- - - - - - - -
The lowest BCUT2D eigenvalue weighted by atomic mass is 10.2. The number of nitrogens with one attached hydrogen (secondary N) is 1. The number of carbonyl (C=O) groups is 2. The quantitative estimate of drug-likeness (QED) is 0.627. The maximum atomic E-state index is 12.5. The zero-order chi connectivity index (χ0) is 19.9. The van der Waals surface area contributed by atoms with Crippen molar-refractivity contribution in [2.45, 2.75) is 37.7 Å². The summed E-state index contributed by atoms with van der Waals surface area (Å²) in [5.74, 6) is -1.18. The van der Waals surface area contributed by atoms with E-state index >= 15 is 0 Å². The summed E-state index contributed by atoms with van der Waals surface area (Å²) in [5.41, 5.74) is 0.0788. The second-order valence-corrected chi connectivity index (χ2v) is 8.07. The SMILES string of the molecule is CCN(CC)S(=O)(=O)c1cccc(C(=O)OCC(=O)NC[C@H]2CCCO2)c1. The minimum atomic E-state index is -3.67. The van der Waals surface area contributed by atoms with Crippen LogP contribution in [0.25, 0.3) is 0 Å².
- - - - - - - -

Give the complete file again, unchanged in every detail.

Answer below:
The lowest BCUT2D eigenvalue weighted by atomic mass is 10.2. The number of nitrogens with one attached hydrogen (secondary N) is 1. The number of carbonyl (C=O) groups is 2. The quantitative estimate of drug-likeness (QED) is 0.627. The maximum atomic E-state index is 12.5. The zero-order chi connectivity index (χ0) is 19.9. The van der Waals surface area contributed by atoms with Crippen molar-refractivity contribution in [2.45, 2.75) is 37.7 Å². The summed E-state index contributed by atoms with van der Waals surface area (Å²) in [5.74, 6) is -1.18. The van der Waals surface area contributed by atoms with E-state index >= 15 is 0 Å². The summed E-state index contributed by atoms with van der Waals surface area (Å²) in [5.41, 5.74) is 0.0788. The second-order valence-corrected chi connectivity index (χ2v) is 8.07. The SMILES string of the molecule is CCN(CC)S(=O)(=O)c1cccc(C(=O)OCC(=O)NC[C@H]2CCCO2)c1. The minimum atomic E-state index is -3.67. The van der Waals surface area contributed by atoms with Crippen LogP contribution in [0.25, 0.3) is 0 Å².